As has now been reported and analyzed ad nauseum in the Israeli press (see in English from Haaretz), Warren Buffett, The Oracle from Omaha, purchased Israeli company Iscar (owned by the Wertheimer family) over the weekend.
Since the deal, new Prime Minister Ehud Olmert and new Finance Minister Avraham Hirschson took time out of their first day in office to bask in the glory of the deal and claim that Buffett has blessed the Israeli economy and upgraded Israel to the major league of western economies. (Hirschson wryly added on Israel Radio that some people are lucky on their first day on the job). The Israeli stock market went nuts, rising almost 2% Sunday on the news of the Buffett deal.
The Marker, one of Israel's top financial papers and web sites, reported that Buffett was eagerly looking for more Israeli companies. Things have gotten so out of hand that there are now even mentions in the press of Buffett buying Teva (NASDAQ:TEVA), Israel's flagship company.
The $4 billion deal was a landmark one for Israel in many respects including: deal size, Buffet's mythological notoriety and company picking ability, and the Wertheimer family's local fame and reputation.
While I firmly believe that this is an important deal for Israel, I think the messianic fervor surrounding this deal is entirely out of proportion and may leave some Tel Aviv Stock Exchange investors holding the bag.
Iscar is a one-of-a-kind company in this country. First of all, it is a family owned business (which is one of the reasons it sold out before the 3rd generation came along) and a private one at that. Iscar reportedly boasts very high net margins (in the region of 25%) on its semi high-tech manufacturing business. It is an amazingly automated business that I believe is unmatched in this region -- when I went to visit, I was blown away by the level of robotic activity. Finally, it is a business that reportedly did around $500,000,000 in business per year.
There are not many businesses in Israel that meet even half of these criteria, and I am not aware of any such companies on the Tel Aviv Stock Exchange. Iscar is an amazing business run by a visionary family that attracted Buffett as much for its management skills as for its existing business. While I hope Israel aspires to and attains such a level across the industry, we are still a distance away from those kind of across-the-board management skills.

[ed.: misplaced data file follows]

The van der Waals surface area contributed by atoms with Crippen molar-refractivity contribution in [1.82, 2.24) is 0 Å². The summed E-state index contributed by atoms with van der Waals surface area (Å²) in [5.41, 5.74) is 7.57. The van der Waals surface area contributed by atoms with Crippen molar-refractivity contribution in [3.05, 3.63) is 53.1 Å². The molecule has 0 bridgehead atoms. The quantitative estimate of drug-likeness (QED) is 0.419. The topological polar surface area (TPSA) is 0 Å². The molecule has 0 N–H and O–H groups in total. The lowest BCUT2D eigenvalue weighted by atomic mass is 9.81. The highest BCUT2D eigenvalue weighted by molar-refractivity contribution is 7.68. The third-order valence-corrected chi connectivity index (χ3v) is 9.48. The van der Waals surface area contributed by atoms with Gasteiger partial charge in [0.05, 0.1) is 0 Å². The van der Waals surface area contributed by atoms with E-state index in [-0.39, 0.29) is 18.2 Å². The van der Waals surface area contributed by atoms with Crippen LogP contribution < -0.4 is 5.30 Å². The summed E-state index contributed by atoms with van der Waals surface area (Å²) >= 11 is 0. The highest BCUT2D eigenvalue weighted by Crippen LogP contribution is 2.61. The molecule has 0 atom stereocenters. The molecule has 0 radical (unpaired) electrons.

The Oracle is no messiah for Israeli business or the Tel Aviv Stock Exchange. What he does indicate is that if we continue to build great businesses in Israel, there will be more potential buyers or exit routes for our companies. And on that front I think the press has missed the two most important points of the acquisition:
1. The Wertheheimers mentioned that they talked to hedge funds and LBO funds before deciding on Buffett. This is significant. There is now interest from hedge funds and LBO funds in Israeli private equity. This presents another exit opportunity for private non-technology and tech companies alike. The big winner on this front is the Markstone Group, the largest Private Equity firm in Israel.
2. An interview with the Israeli Tax Commissioner Jackie Matza revealed that one of the attractions for Buffet was the 10 year tax holiday he can receive as a foreign investor. This is significant for public market investors and for tech companies as well. Here is why: Israel has given tax breaks to tech companies and other companies for years. However, Wall Street has always discounted earnings from Israeli companies and applied a tax rate to them because the assumption was that the tax breaks were insufficiently long term.
If Buffet does anything, giving the Good Housekeeping Seal of Stock Market Approval to the tax break will be significant to the company valuations Wall Street gives Israeli companies. Netting out the applied tax rate could give valuations a 10%-20% boost.